- Antigenemia. Detection of viral protein in the peripheral blood or in biopsy tissue by putting infected cells on slides and then staining them with specific monoclonal antibodies. This technique can determine the variant type and is semi-quantitative. It has been used in Finland to monitor transplant patients undergoing immunosuppression (Loginov 2006). Kits for conducting HHV-6 Immunofluorescence Assay (IFA) are available commercially through BIOCELL Diagnostics, Inc, and others.
- Immunohistochemistry (IHC). This technique is useful in analyzing biopsy or autopsy sections. Cells from the tissue are stained with HHV-6 monoclonal antibodies to determine which proteins were expressed at the time the biopsy was taken. Pathologists can also differentiate A variant from B variant by using variant specific antibodies.
- Fluorescent In situ hybridization (FISH). Detection of PCR-amplified DNA in an intact cell by hybridization after PCR by using a labeled probe. This technique has been used in the study of MS and tissues; quantitative analysis of viral mRNA expression indicates that both normal white matter and lesions in patients had significantly higher HHV-6 expression suggesting a role in pathogenesis (Opsahl 2005).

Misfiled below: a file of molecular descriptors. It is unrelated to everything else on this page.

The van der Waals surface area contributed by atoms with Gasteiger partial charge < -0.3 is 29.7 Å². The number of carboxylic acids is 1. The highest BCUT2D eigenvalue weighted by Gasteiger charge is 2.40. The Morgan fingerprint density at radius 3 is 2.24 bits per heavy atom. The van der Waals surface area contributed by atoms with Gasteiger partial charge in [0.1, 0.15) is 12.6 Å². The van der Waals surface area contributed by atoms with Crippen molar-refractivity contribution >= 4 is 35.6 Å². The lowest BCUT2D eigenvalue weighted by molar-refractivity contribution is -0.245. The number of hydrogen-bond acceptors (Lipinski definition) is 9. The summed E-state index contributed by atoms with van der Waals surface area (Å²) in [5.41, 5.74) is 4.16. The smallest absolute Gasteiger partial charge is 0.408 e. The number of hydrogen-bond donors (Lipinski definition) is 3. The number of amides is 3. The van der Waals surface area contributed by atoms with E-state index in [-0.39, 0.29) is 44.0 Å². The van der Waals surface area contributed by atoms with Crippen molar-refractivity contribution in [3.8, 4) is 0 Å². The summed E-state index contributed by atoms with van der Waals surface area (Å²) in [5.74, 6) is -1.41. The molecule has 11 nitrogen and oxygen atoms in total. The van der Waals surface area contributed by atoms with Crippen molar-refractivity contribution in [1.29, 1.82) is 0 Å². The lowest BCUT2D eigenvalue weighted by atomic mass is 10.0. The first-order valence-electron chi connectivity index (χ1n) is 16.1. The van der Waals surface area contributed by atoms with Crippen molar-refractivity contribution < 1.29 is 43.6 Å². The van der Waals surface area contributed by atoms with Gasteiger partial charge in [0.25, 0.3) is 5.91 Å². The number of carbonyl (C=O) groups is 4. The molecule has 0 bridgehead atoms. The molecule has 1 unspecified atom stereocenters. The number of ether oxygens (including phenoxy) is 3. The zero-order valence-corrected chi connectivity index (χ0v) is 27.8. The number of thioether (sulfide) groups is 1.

- Early Antigen Assay. The most sensitive antibody test for active infection was available briefly to researchers in the late 90’s and has never made it into commercial production due to the difficulties in production; it was based on antibodies to the early antigen (EA) or a protein produced by the virus in the early stages of infection. Since the EA antibodies disappear rapidly after active infection is over (unlike the “late antigen” antibodies that persist for much longer), they may be a better predictor of active infection. Studies of HHV-6 in CFS and MS that looked for antibodies to IgM and IgG early antigen (the antibody to a protein produced during active infection) 50-70% of these patient groups had active infections. The HHV-6 Foundation is collaborating with a team of scientists to try to get this test on the market and available to researchers and diagnostic labs.
- Loop-mediated isothermal amplification (LAMP). This is a novel technique developed in Japan that allows rapid detection of HHV-6 DNA using simple and relatively inexpensive equipment already owned by most hospitals, making it suitable for rapid diagnosis of roseola (Ihira 2007).